Pope Francis’ message for Lent
This year in his message for Lent, Pope Francis addresses believers and the men of good will: “I would like my invitation to extend beyond the bounds of the Catholic Church and reach all of you, men and women of good will, who are open to hearing God’s voice”. The Holy Father is asking everyone to be very careful about what can get in our way along the path of faith and life, in particular, says the Pope, the danger of our love growing cold. Dante Aligheri’s beautiful image picturing Satan seated on a throne of ice is very striking: “he lives in frozen and loveless isolation”. In fact, the title of the Pope’s message refers to the Gospel according to Matthew – Mt24,12: “Because of the increase of iniquity, the love of many will grow cold”.
What shall we do then, says the Pope? “Perhaps we see deep within ourselves and all about us the signs I have just described. But the Church, our mother and teacher, with the often bitter medicine of the truth, offers us in this Lenten season the soothing remedy of prayer, almsgiving and fasting”.
The Prophet Habakkuk had already cried out: “Why do you show me iniquity and look upon oppression?” Habakkuk’s cry belongs to many. In many instances of life we are often victims and witnesses of iniquity, injustice and oppression of all kinds. It is also true that at times we are accomplices, by our silence or by turning our heads and looking the other way. The Prophet then listens to God’s answer:“ write the vision, for the vision is yet for an appointed time, but at the end it shall speak and not lie and though it tarry, wait for it because it will surely come ”. He concludes: “the righteous man shall live by his faith”. What is faith then? It is that faith which gives us the strength to fight while awaiting His return. In fact, we are living the Eucharist “until He shall come again” “waiting for His coming”. Then we must always remember that faith was not born from memory of Jesus, from someone who only told us about it..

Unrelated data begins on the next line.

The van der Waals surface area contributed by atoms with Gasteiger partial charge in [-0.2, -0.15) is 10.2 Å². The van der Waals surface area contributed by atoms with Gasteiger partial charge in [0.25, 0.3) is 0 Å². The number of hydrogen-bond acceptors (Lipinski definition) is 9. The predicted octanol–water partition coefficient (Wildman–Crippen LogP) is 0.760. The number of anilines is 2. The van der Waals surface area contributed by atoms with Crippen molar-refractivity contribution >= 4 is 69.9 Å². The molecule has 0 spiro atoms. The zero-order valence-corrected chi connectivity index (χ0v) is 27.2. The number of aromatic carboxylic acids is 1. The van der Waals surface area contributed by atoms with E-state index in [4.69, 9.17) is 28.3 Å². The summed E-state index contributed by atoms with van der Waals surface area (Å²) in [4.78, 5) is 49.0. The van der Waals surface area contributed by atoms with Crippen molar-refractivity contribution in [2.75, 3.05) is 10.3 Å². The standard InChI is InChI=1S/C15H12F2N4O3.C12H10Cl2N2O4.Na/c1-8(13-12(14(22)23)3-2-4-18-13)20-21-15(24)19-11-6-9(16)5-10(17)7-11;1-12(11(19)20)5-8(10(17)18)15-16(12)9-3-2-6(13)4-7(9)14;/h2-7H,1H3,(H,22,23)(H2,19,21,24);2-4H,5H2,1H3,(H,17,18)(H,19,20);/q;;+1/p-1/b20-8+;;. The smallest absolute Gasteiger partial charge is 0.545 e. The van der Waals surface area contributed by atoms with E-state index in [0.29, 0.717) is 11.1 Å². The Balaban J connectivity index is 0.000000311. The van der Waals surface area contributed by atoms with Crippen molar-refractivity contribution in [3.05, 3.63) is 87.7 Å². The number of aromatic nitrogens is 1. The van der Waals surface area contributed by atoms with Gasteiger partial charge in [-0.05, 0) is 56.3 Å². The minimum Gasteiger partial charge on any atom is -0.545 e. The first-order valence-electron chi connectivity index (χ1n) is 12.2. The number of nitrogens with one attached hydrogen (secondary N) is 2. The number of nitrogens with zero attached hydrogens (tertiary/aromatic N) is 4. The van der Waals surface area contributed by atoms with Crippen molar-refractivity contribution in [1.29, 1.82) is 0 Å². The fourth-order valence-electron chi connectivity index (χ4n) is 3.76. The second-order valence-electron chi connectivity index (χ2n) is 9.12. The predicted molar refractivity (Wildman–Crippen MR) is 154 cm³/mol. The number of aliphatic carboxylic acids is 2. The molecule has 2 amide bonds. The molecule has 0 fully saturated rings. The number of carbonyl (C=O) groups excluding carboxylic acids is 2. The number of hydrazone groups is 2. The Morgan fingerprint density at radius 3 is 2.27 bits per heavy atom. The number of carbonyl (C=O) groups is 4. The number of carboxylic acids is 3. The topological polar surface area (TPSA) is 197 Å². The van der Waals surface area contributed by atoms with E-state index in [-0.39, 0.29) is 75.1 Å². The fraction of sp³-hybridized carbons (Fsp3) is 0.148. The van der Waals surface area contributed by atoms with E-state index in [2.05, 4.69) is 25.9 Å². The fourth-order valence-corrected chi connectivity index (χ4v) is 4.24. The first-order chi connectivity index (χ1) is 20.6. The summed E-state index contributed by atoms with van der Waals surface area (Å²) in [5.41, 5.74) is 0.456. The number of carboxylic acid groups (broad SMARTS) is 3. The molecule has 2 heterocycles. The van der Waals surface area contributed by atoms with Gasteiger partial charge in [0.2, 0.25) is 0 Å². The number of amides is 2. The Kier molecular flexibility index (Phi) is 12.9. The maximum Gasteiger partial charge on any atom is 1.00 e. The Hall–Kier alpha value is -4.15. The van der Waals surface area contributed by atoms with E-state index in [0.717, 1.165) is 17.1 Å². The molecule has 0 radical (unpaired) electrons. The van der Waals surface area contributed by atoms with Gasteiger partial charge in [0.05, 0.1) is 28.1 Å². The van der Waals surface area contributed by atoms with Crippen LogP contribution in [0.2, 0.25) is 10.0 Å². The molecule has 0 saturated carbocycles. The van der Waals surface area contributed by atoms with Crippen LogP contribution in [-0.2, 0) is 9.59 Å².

Faith was born from a presence, not from a remembrance (without disturbing the sleep of the traditionalists who are living a Church of remembrance not presence). Christ shall return and we are waiting for him, but he is already present in the gift of the Spirit. He stood in the midst of those who tell us about the Risen one in the Gospels. Jesus becomes a presence within a community able to sustain the fear, the danger, but I would say, above all, for eight days we also bear on our shoulders the incredulity, Thomas’s unbelief, his lack of faith and who knows of how many others. Thomas doubts, he does not believe and yet he stays within the community and nobody even thinks of chasing him away: he stays in a group which does not exclude him, sustains and does not isolate anybody. How beautiful is the Church which welcomes and does not exclude or isolate anybody. A Church which, just like Jesus, is always waiting for you with open arms, indeed it comes looking for you, respectful even of our little faith and our fears.
We must all be very careful about parting too quickly from faith, hope and charity because deep down they are one thing only. Throughout history we have known men of faith who destroyed so much hope, especially that of the poor. We have known men of faith without charity who have killed other men. It is also not a good thing to distinguish too rigidly between believers and unbelievers. There are some who say they believe in God but they do not believe in man; others say they do not believe but serve man, especially the weak and the undefended. Only the Spirit can distinguish among them while we wait for the Truth.
For this reason must we begin the Lenten journey with so much faith. “If at times the flame of Charity seems to die in our own hearts, know that this is never the case in the heart of God! He always gives us a chance to begin loving anew”.